Bock spoke of Shinola watches as a "brand concept driven by design. It's very clean and simple; no need to make it more elaborate" he said perhaps a touch defensively in this technological age. Shinola began in Detroit just four years ago and is one of the companies that has seemed to grab the public's consciousness and wallets. The brand began with shoe polish (hence the name) and now includes bikes (haha the fish reference again), watches and journals. There is a very compelling story regarding Shinola's creation of jobs in the U.S. (they've gone from 4 employees to 300) particularly in hard hit areas of unemployment such as Detroit.
Uchitel who resembles a redheaded version of Jenna Lyons, explained that Spring is a marketplace designed for direct to consumer sales with a "mall mentality." They are an aggregator of brands, now 760 strong, and work from Apple and Android apps on mobile devices. Named one of the top 25 new apps by Apple, Spring is "purely a marketplace to allow brands to run their own shops, from fast fashion to luxury, the way most people shop" she said. Marketing techniques run along the "if you like this, you'll like that" line. "We are constantly repositioning in response to the customer" she added.
Karen Katz spoke of NM Group (encompassing Neiman Marcus and Bergdorf Goodman) from the perspective of being a retail store for over one hundred years that entered the digital fray in 1999. She addressed the problems of having to transition from a brick-and-mortar heritage store attempting to stay modern in the digital age. "Tech has completely transformed interactions with customers," she said, citing transparency (pricing remaining consistent), the ability to move seamlessly between all channels (making sure inventories are linked and sales associates are also linked to the websites). Personalization seems to be the next frontier, from identifying the customer whether they are shopping in-store or digitally. "How we communicate with her, the products we show her--we need to bring them all together" she added.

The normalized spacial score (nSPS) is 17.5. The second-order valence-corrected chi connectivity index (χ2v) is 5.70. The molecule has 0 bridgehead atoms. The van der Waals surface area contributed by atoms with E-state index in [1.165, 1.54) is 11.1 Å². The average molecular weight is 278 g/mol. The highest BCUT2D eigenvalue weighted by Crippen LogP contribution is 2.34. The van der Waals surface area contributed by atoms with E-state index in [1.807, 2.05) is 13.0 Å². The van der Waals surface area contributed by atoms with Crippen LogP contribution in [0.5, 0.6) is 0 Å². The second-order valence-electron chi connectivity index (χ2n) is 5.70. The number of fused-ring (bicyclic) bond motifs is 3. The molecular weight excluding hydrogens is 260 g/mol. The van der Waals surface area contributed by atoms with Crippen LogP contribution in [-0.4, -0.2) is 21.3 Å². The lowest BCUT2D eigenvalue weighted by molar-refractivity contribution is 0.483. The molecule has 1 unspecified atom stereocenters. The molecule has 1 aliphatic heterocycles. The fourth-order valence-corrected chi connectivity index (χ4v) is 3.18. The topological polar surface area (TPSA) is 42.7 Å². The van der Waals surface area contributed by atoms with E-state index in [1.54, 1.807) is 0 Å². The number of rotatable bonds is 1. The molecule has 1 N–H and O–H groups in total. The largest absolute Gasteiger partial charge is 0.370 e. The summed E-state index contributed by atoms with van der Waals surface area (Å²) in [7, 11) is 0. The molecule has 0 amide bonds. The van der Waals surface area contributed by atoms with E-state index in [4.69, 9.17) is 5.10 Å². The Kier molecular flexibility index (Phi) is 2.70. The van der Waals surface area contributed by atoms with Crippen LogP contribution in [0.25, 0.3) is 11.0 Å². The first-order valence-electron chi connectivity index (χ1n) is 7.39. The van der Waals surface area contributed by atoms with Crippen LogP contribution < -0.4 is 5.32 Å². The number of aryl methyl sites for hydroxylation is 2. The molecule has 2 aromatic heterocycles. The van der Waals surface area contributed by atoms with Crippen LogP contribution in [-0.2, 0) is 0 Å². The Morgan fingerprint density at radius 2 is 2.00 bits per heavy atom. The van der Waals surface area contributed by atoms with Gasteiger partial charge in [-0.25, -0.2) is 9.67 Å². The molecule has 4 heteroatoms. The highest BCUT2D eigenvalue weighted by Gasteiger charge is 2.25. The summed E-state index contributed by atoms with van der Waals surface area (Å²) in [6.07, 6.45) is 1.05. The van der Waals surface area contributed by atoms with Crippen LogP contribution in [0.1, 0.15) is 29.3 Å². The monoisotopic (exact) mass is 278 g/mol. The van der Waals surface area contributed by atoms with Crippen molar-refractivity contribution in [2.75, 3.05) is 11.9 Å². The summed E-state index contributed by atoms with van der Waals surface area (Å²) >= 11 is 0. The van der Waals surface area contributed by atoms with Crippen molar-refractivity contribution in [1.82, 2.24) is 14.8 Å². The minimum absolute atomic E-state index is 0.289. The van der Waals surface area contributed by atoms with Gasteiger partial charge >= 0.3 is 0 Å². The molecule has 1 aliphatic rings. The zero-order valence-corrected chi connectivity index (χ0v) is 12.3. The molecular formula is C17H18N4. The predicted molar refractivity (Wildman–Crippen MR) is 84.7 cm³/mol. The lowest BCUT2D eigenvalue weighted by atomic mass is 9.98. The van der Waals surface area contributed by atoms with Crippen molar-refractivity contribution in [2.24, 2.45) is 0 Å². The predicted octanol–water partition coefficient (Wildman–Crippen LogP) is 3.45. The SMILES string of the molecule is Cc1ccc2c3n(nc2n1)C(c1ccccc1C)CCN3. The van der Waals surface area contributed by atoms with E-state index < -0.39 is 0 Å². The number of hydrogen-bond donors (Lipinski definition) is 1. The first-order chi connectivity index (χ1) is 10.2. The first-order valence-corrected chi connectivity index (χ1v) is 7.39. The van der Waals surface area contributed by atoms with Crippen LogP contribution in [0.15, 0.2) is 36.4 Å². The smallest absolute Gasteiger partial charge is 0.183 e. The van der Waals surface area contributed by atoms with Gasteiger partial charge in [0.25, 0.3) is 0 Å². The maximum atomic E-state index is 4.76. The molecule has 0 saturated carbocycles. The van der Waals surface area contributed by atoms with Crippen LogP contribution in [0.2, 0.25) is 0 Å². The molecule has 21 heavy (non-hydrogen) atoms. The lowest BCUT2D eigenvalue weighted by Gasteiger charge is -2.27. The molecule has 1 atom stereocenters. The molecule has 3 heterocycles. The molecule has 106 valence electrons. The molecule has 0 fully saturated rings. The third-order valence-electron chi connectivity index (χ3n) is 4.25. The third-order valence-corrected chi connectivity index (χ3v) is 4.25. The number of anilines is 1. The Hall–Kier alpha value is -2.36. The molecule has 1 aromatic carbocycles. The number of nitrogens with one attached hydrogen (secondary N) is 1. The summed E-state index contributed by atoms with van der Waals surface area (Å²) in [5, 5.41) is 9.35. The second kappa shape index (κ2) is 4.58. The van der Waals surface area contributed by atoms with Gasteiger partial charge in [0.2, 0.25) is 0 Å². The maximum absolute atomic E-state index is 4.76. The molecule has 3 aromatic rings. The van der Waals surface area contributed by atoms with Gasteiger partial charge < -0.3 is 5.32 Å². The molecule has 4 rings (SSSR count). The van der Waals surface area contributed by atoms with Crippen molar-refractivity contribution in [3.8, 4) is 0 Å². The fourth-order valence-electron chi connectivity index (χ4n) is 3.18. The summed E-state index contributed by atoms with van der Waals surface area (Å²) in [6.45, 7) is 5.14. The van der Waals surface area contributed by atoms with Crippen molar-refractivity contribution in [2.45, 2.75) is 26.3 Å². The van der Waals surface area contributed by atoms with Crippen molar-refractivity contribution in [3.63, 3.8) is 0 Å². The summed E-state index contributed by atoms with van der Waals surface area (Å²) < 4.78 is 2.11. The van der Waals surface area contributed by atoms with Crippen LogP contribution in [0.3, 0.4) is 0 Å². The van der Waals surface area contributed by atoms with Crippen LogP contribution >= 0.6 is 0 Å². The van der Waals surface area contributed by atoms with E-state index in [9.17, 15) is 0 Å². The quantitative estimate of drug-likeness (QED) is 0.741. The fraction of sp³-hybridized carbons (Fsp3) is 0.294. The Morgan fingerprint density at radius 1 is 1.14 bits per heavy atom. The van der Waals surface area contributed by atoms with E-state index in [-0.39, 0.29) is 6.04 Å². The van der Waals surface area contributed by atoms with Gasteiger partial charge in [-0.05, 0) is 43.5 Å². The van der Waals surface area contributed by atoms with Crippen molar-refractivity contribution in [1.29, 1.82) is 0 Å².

Katz acknowledged that the days of being able to train or "dictate" (although she hesitated to use that word) what brands or information a customer should have are effectively moot. "Consumers are so highly educated now. It's been a real game changer in how to communicate."
In retrospect, I would say that the key words of the day were: Seamless, Omnichannel, Personalization and Communication, most of which I understand fairly well. I also learned that "Retail is a constantly evolving phenomena." (Bock); "Fashion is all about great product and free shipping is mandatory as the customer demands it" (Uchitel); and "Teams need to take risks and embrace the idea of failing sometimes." (Katz) referring to NM's attempt to gain an international presence. ("We went all guns a-blazing to China. The blow-out was quick and a it was a flame-out" she said regarding the eight months that NM tried to establish a presence there, instead acquiring MyTheresa.com to that end.)
Thankfully the words "Analytics, algorithms and logistics" didn't raise their ugly heads until the last minute as a nod to the Goldman Sachs faithful (another sponsor). At that point I knew it was time for the clueless (me) to depart by public transportation since, like the fish, I don't ride a bicycle.
- Laurel Marcus